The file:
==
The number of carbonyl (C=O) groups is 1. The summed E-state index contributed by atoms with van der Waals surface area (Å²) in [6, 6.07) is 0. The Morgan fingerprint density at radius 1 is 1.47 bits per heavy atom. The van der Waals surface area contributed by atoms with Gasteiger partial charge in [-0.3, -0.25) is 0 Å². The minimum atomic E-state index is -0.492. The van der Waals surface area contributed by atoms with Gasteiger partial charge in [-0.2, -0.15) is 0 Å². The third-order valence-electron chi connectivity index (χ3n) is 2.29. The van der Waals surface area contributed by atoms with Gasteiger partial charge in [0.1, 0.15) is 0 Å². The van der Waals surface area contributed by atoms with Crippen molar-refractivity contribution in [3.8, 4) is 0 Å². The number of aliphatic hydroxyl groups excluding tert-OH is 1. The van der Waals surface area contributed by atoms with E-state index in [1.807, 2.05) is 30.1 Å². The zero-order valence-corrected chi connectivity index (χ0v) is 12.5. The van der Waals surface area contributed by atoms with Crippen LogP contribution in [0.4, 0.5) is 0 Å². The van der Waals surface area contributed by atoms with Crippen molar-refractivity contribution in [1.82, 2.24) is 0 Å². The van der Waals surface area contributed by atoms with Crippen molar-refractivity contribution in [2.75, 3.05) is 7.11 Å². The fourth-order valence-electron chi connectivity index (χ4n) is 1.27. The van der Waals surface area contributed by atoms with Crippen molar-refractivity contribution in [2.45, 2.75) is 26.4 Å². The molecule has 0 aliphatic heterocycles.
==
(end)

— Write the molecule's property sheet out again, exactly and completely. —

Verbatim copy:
The number of carbonyl (C=O) groups is 1. The summed E-state index contributed by atoms with van der Waals surface area (Å²) in [6, 6.07) is 0. The Morgan fingerprint density at radius 1 is 1.47 bits per heavy atom. The van der Waals surface area contributed by atoms with Gasteiger partial charge in [-0.3, -0.25) is 0 Å². The minimum atomic E-state index is -0.492. The van der Waals surface area contributed by atoms with Gasteiger partial charge in [-0.2, -0.15) is 0 Å². The third-order valence-electron chi connectivity index (χ3n) is 2.29. The van der Waals surface area contributed by atoms with Gasteiger partial charge in [0.1, 0.15) is 0 Å². The van der Waals surface area contributed by atoms with Crippen molar-refractivity contribution in [3.8, 4) is 0 Å². The number of aliphatic hydroxyl groups excluding tert-OH is 1. The van der Waals surface area contributed by atoms with E-state index in [1.807, 2.05) is 30.1 Å². The zero-order valence-corrected chi connectivity index (χ0v) is 12.5. The van der Waals surface area contributed by atoms with Crippen LogP contribution in [0.4, 0.5) is 0 Å². The van der Waals surface area contributed by atoms with Crippen molar-refractivity contribution in [1.82, 2.24) is 0 Å². The van der Waals surface area contributed by atoms with Crippen molar-refractivity contribution in [2.75, 3.05) is 7.11 Å². The fourth-order valence-electron chi connectivity index (χ4n) is 1.27. The van der Waals surface area contributed by atoms with Crippen molar-refractivity contribution in [2.45, 2.75) is 26.4 Å². The molecule has 0 aliphatic heterocycles.